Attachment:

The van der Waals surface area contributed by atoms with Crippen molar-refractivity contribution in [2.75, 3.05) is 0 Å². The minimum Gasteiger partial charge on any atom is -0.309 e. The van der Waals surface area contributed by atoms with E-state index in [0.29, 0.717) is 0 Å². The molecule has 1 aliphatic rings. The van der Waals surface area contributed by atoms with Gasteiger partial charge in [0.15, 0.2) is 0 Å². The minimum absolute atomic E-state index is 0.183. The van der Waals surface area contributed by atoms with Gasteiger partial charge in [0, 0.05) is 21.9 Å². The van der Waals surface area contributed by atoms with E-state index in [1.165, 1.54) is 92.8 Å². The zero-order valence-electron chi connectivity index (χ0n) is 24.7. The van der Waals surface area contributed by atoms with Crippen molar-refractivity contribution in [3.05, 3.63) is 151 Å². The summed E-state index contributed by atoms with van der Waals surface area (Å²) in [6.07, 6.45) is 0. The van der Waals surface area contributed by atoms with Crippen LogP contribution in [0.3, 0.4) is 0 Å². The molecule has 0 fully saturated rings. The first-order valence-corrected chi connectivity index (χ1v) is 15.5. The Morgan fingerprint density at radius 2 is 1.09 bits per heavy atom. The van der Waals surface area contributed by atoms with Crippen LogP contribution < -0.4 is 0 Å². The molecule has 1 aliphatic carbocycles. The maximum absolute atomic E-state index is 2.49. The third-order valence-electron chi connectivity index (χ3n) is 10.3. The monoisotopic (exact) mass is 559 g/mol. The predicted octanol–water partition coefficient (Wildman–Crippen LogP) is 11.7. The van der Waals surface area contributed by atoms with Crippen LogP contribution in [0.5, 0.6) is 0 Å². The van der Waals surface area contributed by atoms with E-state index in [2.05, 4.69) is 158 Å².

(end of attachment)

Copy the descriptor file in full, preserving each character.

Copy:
The van der Waals surface area contributed by atoms with Crippen molar-refractivity contribution in [2.75, 3.05) is 0 Å². The minimum Gasteiger partial charge on any atom is -0.309 e. The van der Waals surface area contributed by atoms with E-state index in [0.29, 0.717) is 0 Å². The molecule has 1 aliphatic rings. The van der Waals surface area contributed by atoms with Gasteiger partial charge in [0.15, 0.2) is 0 Å². The minimum absolute atomic E-state index is 0.183. The van der Waals surface area contributed by atoms with Gasteiger partial charge in [0, 0.05) is 21.9 Å². The van der Waals surface area contributed by atoms with E-state index in [1.165, 1.54) is 92.8 Å². The zero-order valence-electron chi connectivity index (χ0n) is 24.7. The van der Waals surface area contributed by atoms with Crippen molar-refractivity contribution in [3.05, 3.63) is 151 Å². The summed E-state index contributed by atoms with van der Waals surface area (Å²) in [6.07, 6.45) is 0. The van der Waals surface area contributed by atoms with Crippen LogP contribution in [0.3, 0.4) is 0 Å². The molecule has 0 fully saturated rings. The first-order valence-corrected chi connectivity index (χ1v) is 15.5. The Morgan fingerprint density at radius 2 is 1.09 bits per heavy atom. The van der Waals surface area contributed by atoms with Crippen LogP contribution < -0.4 is 0 Å². The molecule has 1 aliphatic carbocycles. The maximum absolute atomic E-state index is 2.49. The third-order valence-electron chi connectivity index (χ3n) is 10.3. The monoisotopic (exact) mass is 559 g/mol. The predicted octanol–water partition coefficient (Wildman–Crippen LogP) is 11.7. The van der Waals surface area contributed by atoms with Crippen LogP contribution in [0.5, 0.6) is 0 Å². The van der Waals surface area contributed by atoms with E-state index in [2.05, 4.69) is 158 Å².